Federal Reserve officials are taking a steady-as-she-goes stance as they prepare for their policy meeting this month, even though market volatility and uncertainties about the global economic outlook have rattled investors in recent weeks and led to some mixed messages from central bank officials.
The Fed is highly likely to end its bond-buying program on schedule at the Oct. 28-29 meeting, according to recent interviews with officials and their public statements. Officials also are preparing to debate whether to fine-tune the Fed’s formal assessment of the labor market and the guidance it provides about the likely path of interest rates.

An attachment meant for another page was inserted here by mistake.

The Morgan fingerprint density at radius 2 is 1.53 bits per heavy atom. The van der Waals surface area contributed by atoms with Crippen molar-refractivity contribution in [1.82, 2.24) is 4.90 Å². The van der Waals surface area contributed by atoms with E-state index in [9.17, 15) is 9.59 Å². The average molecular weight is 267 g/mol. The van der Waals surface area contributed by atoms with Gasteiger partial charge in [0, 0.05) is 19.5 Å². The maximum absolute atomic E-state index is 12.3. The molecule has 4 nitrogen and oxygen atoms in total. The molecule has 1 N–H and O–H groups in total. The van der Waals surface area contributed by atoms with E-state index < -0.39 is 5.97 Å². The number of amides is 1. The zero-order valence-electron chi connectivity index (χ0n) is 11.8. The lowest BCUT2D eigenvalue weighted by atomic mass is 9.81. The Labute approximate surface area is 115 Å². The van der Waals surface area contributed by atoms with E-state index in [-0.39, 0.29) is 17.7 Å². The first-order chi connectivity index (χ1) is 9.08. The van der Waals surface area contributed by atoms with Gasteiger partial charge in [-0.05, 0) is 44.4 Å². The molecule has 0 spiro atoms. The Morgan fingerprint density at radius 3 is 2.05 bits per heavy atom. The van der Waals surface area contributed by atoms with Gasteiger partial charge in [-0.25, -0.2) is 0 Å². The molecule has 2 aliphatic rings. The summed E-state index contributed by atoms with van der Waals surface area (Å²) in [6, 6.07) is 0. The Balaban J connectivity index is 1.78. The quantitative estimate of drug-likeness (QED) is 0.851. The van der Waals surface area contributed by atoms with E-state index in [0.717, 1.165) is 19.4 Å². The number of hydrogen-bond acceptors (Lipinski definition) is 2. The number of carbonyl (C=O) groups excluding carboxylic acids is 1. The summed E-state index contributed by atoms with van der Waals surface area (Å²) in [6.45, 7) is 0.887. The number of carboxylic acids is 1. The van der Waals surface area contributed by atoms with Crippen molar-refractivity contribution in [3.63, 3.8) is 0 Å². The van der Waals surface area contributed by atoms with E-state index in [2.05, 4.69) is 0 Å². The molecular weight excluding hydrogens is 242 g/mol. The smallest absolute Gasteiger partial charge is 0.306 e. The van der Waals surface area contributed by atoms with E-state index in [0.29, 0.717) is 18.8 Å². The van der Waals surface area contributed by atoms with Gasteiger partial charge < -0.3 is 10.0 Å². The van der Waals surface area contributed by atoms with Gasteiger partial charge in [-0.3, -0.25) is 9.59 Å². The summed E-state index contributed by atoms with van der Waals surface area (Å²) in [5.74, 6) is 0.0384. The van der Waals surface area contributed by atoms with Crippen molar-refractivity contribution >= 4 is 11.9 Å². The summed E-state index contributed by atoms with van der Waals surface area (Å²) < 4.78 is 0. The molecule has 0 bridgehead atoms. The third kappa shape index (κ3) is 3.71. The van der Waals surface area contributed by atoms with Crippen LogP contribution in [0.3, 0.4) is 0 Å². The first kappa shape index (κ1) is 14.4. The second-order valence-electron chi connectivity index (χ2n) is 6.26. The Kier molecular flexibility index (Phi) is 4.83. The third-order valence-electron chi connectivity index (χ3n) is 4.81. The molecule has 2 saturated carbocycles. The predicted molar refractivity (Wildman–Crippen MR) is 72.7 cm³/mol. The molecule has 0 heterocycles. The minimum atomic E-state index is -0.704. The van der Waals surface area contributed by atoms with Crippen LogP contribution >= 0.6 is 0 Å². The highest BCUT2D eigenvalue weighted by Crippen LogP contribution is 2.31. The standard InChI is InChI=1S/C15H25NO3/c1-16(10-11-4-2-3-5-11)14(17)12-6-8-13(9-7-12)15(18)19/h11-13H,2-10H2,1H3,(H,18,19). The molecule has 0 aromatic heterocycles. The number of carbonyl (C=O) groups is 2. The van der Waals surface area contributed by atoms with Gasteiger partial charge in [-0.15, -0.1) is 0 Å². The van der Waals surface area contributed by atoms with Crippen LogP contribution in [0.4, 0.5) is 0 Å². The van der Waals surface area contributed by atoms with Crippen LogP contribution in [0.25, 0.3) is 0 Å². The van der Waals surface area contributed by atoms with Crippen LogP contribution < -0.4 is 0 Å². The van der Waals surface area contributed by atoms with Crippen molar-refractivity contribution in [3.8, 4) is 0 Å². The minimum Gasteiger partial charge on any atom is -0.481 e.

“I haven’t really changed my view on the economic outlook,” San Francisco Fed President John Williams said in an interview Friday.
He sees the economy growing at a 3% annual rate in the second half of the year and into 2015, the jobless rate continuing to fall and inflation gradually rising to the Fed’s 2% goal. “My baseline forecast implies ending the asset-purchase program on schedule.”
The Fed has been buying mortgage and long-term Treasury bonds since 2012 in an effort to hold down long-term interest rates and stimulate the economy. The Fed said after its September meeting it intended to end the program this month. St. Louis Fed President James Bullard said last week the Fed should consider extending the program because U.S. inflation expectations appear to be drifting down, a possible sign of continuing economic headwinds. But other officials haven’t embraced the idea of continuing the bond purchases.